The offline draft mode is a fun way to experiment with new decks and try out cards you haven’t had a chance to play, as well as a way to earn new cards and other perks. In a draft game, a player chooses a flagship then is put through 30 rounds of card drafting. In each round, the player is presented with three cards and chooses one to add to their deck. Once a full 30-card deck is constructed that deck is taken into battle against a series of AI opponents. Each time you win you will earn credits to spend on unlockable perks, but beware because three losses mean the end of your run and the loss of unspent tokens.

Drafting the right deck revolves on two key principals. Always enter with a plan, and don’t be married to that plan. Having a goal in mind for your deck can help with decision making on those first few rounds, but don’t make it your only priority. Whether there are simply no good cards for your plan, or great cards which don’t fit it come out in the early rounds, you may have to change your plans. Once you have drafted five or six cards, you have enough in your deck to start basing future picks on maintaining synergy throughout the deck.

Filling Out Your Deck

Although the game starts you out with a starter set and a few free packs, if you want to open up your deck-building options you need more cards. As with all online card games, there’s the option to purchase new packs, but you don’t need to spend money to make your deck better. There are two simple ways to earn new cards by doing what you’d do anyhow — playing the game!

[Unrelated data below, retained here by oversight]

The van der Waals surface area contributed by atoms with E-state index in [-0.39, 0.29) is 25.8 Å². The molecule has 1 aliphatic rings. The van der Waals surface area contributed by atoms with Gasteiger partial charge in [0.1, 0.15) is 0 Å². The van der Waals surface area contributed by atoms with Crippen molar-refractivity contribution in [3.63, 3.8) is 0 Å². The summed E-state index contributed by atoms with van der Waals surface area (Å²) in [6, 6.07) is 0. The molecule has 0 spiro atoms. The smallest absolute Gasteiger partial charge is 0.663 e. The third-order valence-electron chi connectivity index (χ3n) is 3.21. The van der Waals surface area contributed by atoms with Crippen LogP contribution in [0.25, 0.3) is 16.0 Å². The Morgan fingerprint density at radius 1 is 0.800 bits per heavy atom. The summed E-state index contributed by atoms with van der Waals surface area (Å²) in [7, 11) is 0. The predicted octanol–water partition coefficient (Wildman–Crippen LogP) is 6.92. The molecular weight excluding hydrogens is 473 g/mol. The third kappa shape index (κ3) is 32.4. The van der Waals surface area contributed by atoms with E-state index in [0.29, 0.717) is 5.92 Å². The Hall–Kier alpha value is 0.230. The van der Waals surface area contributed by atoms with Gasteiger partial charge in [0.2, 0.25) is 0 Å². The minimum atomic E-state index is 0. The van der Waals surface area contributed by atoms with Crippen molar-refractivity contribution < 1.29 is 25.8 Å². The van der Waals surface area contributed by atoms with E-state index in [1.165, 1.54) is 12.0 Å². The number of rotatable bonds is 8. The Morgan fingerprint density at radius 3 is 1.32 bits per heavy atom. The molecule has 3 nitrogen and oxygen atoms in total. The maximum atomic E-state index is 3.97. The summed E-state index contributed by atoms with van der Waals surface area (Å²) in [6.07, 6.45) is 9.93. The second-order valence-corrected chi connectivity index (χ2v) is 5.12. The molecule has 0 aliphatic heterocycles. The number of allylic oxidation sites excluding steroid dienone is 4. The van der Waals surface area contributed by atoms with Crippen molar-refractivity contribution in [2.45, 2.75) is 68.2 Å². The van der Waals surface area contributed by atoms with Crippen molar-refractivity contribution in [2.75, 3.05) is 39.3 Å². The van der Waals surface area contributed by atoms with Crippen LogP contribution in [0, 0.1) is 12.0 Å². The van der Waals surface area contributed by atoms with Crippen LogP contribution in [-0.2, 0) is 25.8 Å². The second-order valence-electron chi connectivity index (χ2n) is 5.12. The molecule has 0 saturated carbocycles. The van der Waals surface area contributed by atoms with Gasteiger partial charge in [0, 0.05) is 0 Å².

Playing in Quark’s drafting game is a great way to unlock new cards. Options available for purchase with Quark’s credits include purchasing currency, replicators to make specific cards, or new packs to open.

If you prefer the standard game with your built decks, don’t worry. Every player has missions they can take on in order to earn packs or currency. Missions range anywhere from playing certain types of cards to winning matches in certain game modes, so be sure to open your missions tab and see where you have the opportunity to earn before starting up your next match.

Star Trek Adversaries is a fun entry into the online card game sphere which puts its own twist on the established formula. Have you been playing Adversaries? Tell us about your favorite strategies in the comments.